Whilst by 2013, official fleet average emissions from cars and taxis had fallen 9.8 MtCO2e from 1990 levels and are on trend to continue this, emissions from LGVs have increased by 6.3 MtCO2e over the same period, from 9% of total emissions to 15%. Latest British transport statistics reveal record highs both in terms of the rate of growth in new LGV registrations and in travel distances. This is the fastest growing source of road traffic (5.6% growth in 2014 compared with 2% for HGVs and 1% for cars) with vans being the component of road traffic to recover most quickly after the recent recession.

National Road Traffic Forecasts are for further growth of 50 to 70% by 2040. The recent reduction in average gCO2/km for vans to about 177 gCO2/km comes despite a continued shift in sales towards heavier, higher-emitting vans, which offer greater flexibility of use and increased payload efficiency. In any case, this performance still requires a 3.7% per annum rate of improvement to get to the147g/km target in 2020.

LGV traffic is forecast to continue to grow strongly as a result of:

  • growing and changing demand for new ways of buying goods and fulfilling deliveries including online shopping,
  • expanding urban populations through greater levels of urbanisation and significant migration,
  • urban de-industrialisation and the rise of the service-based economy,
  • increasing demand for outsourced servicing functions such as in the provision of utilities and in construction, and
  • logistics sprawl, with warehouses relocated to urban peripheries resulting in longer journeys.

These constitute a wide-ranging and diverse set of influences calling for holistic analysis based around a whole system perspective both within the transport system (freight and passenger), the wider economy (structure of jobs and trade) and the wider energy system (low carbon energy vectors).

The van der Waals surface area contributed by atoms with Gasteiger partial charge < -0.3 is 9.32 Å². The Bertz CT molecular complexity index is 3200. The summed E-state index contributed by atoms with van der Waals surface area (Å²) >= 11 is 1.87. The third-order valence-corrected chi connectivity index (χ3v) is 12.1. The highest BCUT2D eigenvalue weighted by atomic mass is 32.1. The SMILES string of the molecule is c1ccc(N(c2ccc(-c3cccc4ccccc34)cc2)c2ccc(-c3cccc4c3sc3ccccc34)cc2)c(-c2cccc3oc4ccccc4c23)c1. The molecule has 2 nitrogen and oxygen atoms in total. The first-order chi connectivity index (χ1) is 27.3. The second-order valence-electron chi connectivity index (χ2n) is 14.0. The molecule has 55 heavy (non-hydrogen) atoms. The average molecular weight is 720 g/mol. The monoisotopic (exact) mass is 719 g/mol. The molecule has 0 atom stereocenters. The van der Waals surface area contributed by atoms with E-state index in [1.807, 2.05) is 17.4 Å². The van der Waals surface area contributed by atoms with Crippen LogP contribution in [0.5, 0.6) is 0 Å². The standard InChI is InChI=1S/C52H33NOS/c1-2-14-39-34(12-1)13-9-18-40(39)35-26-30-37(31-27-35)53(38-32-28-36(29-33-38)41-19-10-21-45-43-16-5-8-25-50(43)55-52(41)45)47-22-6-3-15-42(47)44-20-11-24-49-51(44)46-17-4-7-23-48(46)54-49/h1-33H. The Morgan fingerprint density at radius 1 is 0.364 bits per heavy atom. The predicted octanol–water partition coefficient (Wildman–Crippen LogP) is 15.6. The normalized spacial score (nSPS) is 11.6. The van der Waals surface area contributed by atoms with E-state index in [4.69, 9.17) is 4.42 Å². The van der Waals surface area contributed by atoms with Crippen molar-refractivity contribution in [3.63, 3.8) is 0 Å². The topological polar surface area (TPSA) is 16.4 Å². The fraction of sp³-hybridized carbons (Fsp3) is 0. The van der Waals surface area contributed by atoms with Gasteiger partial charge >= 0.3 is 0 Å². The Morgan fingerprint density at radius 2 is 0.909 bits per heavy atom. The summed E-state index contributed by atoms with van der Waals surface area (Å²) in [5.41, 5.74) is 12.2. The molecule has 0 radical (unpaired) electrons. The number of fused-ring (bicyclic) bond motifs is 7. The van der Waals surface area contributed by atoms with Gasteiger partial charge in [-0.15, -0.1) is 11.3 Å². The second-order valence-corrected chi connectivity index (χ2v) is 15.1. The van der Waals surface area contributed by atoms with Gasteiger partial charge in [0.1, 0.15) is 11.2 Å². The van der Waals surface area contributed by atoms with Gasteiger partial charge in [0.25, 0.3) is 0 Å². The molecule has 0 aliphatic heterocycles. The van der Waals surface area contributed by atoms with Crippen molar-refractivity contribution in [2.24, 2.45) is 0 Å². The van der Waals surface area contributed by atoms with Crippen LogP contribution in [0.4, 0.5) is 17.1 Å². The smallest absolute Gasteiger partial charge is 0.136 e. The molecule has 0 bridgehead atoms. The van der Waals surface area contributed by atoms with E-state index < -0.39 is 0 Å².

In this project we will identify opportunities to accelerate emission reductions by addressing key knowledge gaps in technology adoption, demand growth and interactions with existing policy initiatives. In doing so we take a wider systems approach to understanding the problem and its connections to emission reduction options through the following 4 objectives:

  1. Understand the diverse composition of LGV traffic, sources of recent growth and important structural changes likely to act as forces for potential future trends in LGV energy demand;
  2. Explore the opportunities to reduce the carbon intensity of LGV private and commercial transport demand through policies, organisational and logistical changes and new technologies which act on both the generators of this growth and targeted ways of mitigating their impacts;
  3. Use a case study approach to allow focused investigation of specific: (i) systems of provision (e.g. for food); and (ii) area-based policies (e.g. Low Emission Zones);
  4. Pull together the various insights provided by these approaches in such a way that we can better estimate the potential impacts (UK-wide and area-wide) of a sample of interventions through the application of transport and carbon systems modelling, through the use of more informed insights and data inputs into such models about the van sector than has hitherto been possible.